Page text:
Electrophilic organic compounds, which enter the human organism from the environment or are formed in vivo as reactive metabolic intermediates, can bind to the nucleophilic sites in proteins and nucleic acids causing damage to these important biomolecules. Binding to the DNA may change genetic information via mutations and may eventually lead to the initiation of carcinogenesis. This process can be studied directly by analysing DNA adducts, or also indirectly, by analysing adducts with blood proteins, i.e., albumin and globin. Both of these adduct types can be used as biomarkers of exposure to electrophilic chemicals as well as biomarkers of the DNA damage, which is connected with carcinogenicity.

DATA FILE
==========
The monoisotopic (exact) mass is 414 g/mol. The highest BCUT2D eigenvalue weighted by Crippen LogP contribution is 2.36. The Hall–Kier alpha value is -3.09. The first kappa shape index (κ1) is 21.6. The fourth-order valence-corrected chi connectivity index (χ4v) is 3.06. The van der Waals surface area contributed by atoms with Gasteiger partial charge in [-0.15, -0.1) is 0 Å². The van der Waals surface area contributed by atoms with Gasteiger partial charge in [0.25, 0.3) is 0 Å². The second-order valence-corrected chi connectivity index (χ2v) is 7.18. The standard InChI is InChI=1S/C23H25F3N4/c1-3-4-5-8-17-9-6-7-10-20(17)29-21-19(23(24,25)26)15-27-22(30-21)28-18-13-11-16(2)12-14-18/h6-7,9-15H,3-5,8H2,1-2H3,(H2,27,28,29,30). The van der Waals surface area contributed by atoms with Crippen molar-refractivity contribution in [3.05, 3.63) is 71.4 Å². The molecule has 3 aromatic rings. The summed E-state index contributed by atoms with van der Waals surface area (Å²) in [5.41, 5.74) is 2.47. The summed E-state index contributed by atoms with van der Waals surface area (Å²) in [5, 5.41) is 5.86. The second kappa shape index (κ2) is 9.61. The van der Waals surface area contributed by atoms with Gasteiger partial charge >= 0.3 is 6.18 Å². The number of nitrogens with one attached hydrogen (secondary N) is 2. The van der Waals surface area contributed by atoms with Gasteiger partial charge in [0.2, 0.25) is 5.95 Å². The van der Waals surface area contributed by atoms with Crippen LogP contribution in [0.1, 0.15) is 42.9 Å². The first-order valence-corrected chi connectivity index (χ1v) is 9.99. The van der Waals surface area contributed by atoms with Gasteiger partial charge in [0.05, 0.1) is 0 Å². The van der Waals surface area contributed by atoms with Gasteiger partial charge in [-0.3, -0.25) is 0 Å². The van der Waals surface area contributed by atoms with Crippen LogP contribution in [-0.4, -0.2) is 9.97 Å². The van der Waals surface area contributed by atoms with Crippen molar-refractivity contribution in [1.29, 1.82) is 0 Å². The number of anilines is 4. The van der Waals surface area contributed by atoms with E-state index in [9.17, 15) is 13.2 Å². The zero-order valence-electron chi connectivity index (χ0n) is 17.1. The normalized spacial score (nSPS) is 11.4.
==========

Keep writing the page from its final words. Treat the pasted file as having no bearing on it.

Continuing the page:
We are interested in chemical aspects of the interactions of xenobiotics with important biomolecular targets. Our aim is to develop synthetic methods for preparation of analytical standards to be used for development of new methods of biological monitoring based on determination of DNA and/or protein adducts in body fluids. These standards include derivatives of adenine, guanine and of some amino acids (cysteine, valine, lysine). These are used in research on new methods of biological monitoring. In this field our group collaborates with the group of dr. Jaroslav Mráz of the National Institute of Public Health in Prague.
We also participate in a research on the metabolism of new synthetic drugs, which appear on the illegal street market.